When it comes to black holes, nothing can escape them, not even light, because they are spacetime regions exhibiting potent gravitational effects. As the days go by, scientists are trying to understand these space objects better especially after the recent detection of gravitational waves of LIGO that provide the first direct evidence of the existence of black holes. Black holes are believed by a Columbia University astrophysicist to offer us an unprecedented opportunity to explore the galaxy at near-light speed. In addition to that, the power of these black holes might be already harnessed by aliens.
Professor David Kipping, a British scientist, explains the purpose of his Halo Theory to Express.co.uk: “It is quite possible an advanced alien civilization could be possibly exploiting this interstellar highway system. It is quite possible an advanced alien civilization could be possibly exploiting this interstellar highway system. We should be thinking how we can detect that and how we might oneway jump on board the system.”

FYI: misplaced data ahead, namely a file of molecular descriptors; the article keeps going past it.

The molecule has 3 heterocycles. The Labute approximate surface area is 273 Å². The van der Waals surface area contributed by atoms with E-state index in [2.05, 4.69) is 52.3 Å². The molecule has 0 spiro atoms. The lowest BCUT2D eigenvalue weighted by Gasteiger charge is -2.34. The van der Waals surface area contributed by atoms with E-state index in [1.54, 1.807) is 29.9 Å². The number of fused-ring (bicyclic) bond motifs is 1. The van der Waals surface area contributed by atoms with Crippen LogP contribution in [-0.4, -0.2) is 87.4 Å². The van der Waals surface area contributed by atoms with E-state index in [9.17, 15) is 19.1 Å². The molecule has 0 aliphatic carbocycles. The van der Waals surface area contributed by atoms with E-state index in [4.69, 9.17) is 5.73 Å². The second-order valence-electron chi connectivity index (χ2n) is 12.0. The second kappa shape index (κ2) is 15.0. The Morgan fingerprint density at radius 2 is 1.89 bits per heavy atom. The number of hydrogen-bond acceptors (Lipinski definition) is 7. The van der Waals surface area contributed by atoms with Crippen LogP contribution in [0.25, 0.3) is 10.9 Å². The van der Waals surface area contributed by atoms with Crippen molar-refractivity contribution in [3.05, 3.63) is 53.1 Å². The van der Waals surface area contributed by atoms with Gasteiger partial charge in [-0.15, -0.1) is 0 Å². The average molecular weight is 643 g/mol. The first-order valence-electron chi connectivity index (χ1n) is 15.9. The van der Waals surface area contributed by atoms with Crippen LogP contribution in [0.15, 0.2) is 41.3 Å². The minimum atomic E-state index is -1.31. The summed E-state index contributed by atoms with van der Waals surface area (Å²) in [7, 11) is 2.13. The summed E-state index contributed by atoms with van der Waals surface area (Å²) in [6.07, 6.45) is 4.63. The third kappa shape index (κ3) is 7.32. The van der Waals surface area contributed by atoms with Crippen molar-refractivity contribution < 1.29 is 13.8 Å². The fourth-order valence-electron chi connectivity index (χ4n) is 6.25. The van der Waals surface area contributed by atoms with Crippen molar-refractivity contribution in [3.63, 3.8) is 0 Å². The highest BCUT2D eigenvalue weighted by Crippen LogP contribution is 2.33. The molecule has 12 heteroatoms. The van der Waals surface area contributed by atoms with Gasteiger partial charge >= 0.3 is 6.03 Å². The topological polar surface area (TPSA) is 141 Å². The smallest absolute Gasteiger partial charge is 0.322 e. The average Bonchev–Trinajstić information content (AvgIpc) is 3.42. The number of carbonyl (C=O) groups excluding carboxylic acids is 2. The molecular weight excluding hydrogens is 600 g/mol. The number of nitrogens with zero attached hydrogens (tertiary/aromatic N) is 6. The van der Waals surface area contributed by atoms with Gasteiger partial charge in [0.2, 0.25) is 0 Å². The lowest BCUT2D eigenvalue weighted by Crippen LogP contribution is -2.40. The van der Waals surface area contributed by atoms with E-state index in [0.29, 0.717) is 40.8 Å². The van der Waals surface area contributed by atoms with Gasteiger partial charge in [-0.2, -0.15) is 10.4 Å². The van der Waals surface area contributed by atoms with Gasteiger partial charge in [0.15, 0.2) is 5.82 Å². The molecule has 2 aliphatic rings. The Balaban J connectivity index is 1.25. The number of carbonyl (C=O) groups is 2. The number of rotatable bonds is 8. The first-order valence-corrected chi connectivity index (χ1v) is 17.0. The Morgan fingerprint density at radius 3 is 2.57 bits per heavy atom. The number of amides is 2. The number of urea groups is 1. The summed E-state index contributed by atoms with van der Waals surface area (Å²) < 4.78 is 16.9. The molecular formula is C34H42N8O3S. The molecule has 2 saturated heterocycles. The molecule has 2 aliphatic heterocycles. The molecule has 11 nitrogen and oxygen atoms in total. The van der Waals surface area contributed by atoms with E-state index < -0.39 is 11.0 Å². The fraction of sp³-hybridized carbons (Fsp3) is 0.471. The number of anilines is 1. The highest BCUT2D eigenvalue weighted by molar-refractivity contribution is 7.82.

Scientists plans using black holes to accelerate spaceships to near-light speed
The incomprehensible power of black holes will be harnessed as an attempt of this Halo Theory. The scientists said that straight at a moving black hole they would fire a beam of light, but for this trick to work, it must be moving. Falling into the black hole is possible especially if you find the right angle of it or if you hit the event horizon.
However, you will skim around the outside if you go into the side of it because just like a mirror the beam of light will come back at you. To understand this better, imagine that a physical wall is coming towards you and you throw a ping pong ball at it. Because it is coming towards you, the ball bounces back faster.
Andre Blair s is the lead editor for Advocator.ca. He holds a B.A. in Psychology from the University of Toronto, and a Master of Science in Public Health (M.S.P.H.) from the School of Public Health, Department of Health Administration, at the University of North Carolina at Chapel Hill. Andre specializes in environmental health, but writes on a variety of issues.